Take the 2-minute tour ×
Stack Overflow is a question and answer site for professional and enthusiast programmers. It's 100% free, no registration required.

I've been following the saga of Python 3.x and have watched the 3.x features gradually getting back-ported to the 2.x line.

Most of the libraries I use haven't been ported and some (e.g. Twisted) seem covertly or overtly hostile to 3.x to varying degrees. At any rate, there has been very little movement towards compatible versions of many of them. Expecially the larger ones.

So, my question is, with all the features that have been backported, what is still available in 3.x that's NOT been back-ported? It's pretty easy to find what has been backported, but not what's left.

Right now, porting to 3.x just seems like all pain, and I can't see the gain; maybe an "Only in 3.x" list would let me see the light...

Thanks,

Stu

share|improve this question
5  
Do you count those features imported by from __future__ import ???? –  KennyTM Apr 2 '10 at 17:45
    
Sounds like you really want to know why you should port to Python3. That has been answered many times already. –  Jochen Ritzel Apr 2 '10 at 19:18
1  
No, I'm actually trying to find out what is in Python 3 that hasn't been back-ported. –  StuFuller Apr 3 '10 at 4:54
1  
Implementing backported features (probably the most interesting ones) is not necessarily less painful than outright migration to Python 3: for example from future import unicode_literals will wreak havoc in many Python 2 applications. –  Ludovico Fischer Aug 27 '10 at 10:27
add comment

3 Answers

This question sparked me to write a blog post trying to list all of the features in Python 3 (3.0 through part of 3.2) which are either backported to Python 2.7, available in Python 2.6 through a __future__ import, or exclusive to Python 3: What will forever be exclusive to Python 3?

share|improve this answer
2  
Excellent writeup, Brett. –  Eli Bendersky Aug 27 '10 at 3:40
    
Any updates to this two year old answer? –  balki Oct 10 '13 at 3:38
    
Since the question is specific to 3.1, no. But if you are wondering about what's new through Python 3.3 you can watch my PyCon talk (w/ slides).Otherwise you can follow the blog post for Python 3.1 and then read the What's New docs for 3.2 onwards. –  Brett Cannon Oct 22 '13 at 15:40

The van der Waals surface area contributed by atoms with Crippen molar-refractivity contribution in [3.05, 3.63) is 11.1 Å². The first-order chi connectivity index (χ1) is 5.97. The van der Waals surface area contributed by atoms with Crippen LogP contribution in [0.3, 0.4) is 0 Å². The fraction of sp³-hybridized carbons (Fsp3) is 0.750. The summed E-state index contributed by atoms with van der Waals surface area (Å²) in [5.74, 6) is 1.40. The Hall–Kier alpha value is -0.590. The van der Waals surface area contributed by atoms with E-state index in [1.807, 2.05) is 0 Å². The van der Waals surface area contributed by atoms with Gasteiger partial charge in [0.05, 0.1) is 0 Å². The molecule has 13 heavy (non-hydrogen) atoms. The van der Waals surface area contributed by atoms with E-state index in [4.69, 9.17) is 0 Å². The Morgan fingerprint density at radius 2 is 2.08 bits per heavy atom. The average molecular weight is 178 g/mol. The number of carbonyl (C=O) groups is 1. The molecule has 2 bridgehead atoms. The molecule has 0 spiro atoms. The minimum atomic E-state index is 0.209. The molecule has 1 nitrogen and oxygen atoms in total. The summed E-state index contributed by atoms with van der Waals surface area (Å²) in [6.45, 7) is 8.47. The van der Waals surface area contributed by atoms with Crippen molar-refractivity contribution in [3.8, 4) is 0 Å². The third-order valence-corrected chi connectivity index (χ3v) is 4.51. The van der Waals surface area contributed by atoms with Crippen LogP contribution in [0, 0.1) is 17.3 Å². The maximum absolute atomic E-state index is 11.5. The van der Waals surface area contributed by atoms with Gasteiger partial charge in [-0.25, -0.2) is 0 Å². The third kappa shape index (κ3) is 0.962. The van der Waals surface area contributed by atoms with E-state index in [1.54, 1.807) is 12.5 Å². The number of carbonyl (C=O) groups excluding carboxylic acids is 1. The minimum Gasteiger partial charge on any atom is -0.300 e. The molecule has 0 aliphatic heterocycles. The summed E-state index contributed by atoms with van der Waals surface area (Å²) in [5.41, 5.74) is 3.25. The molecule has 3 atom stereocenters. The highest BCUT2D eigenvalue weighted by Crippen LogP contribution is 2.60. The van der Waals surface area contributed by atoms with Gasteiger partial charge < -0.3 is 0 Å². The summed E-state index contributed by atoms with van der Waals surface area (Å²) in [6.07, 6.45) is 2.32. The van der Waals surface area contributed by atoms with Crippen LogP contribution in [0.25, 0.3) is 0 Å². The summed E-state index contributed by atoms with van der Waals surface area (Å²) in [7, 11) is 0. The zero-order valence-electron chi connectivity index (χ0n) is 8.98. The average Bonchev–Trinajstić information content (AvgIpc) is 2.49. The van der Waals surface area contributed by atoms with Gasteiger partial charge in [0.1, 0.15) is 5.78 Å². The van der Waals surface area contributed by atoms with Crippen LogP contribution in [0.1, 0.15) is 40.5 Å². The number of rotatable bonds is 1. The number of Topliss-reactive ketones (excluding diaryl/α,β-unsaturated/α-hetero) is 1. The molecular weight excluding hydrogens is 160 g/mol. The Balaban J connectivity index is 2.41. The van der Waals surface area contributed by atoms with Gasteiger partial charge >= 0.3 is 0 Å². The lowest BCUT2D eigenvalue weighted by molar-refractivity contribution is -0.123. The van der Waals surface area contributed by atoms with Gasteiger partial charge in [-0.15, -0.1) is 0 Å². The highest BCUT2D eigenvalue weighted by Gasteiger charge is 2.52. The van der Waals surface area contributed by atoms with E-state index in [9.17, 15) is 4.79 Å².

add comment

The most important thing is probably unicode throughout. So there is no need anymore to fiddle around with str/unicode. This sounds small but has huge (positive) implications when you think of OS interaction - for example everyone has to try hard to give you 'usable' strings instead of 'a binary thing that might be an error message'.

There's also a lot of stuff in the interpreter itself that was improved. One example is the global interpreter lock (GIL) which did not vanish but it way better in py3k: presentation+slides

share|improve this answer
add comment

Speed might be a feature worth mentioning.

The speed imporovements of project "Unladen Swallow" have been approved to be merged into Python. But as far as I know only to Python 3. See PEP 3146 for details.

share|improve this answer
    
AFAIK, US is a non-starter at this point due to severe memory requirements and long startup times, though I'm sure that will be worked out (perhaps with pre-profiling as many have suggested). –  StuFuller Apr 5 '10 at 15:21
    
If by "non-starter" you mean, "pre-alpha" then, yes. Unladen Swallow is approved to be integrated with CPython, and there's no significant barriers to that happening, once the relevant work gets done. –  Chris B. Jul 5 '10 at 21:45
1  
The developer community doesn't seem to have a lot of enthusiasm to follow-through on Unladen Swallow for Python 3. Perhaps they were relying on Google's support of that work, but from the mailing list it seems Google has moved those developers onto other work that is higher-priority for Google. –  Craig McQueen Dec 10 '10 at 0:27
add comment

Your Answer

 
discard

By posting your answer, you agree to the privacy policy and terms of service.

Not the answer you're looking for? Browse other questions tagged or ask your own question.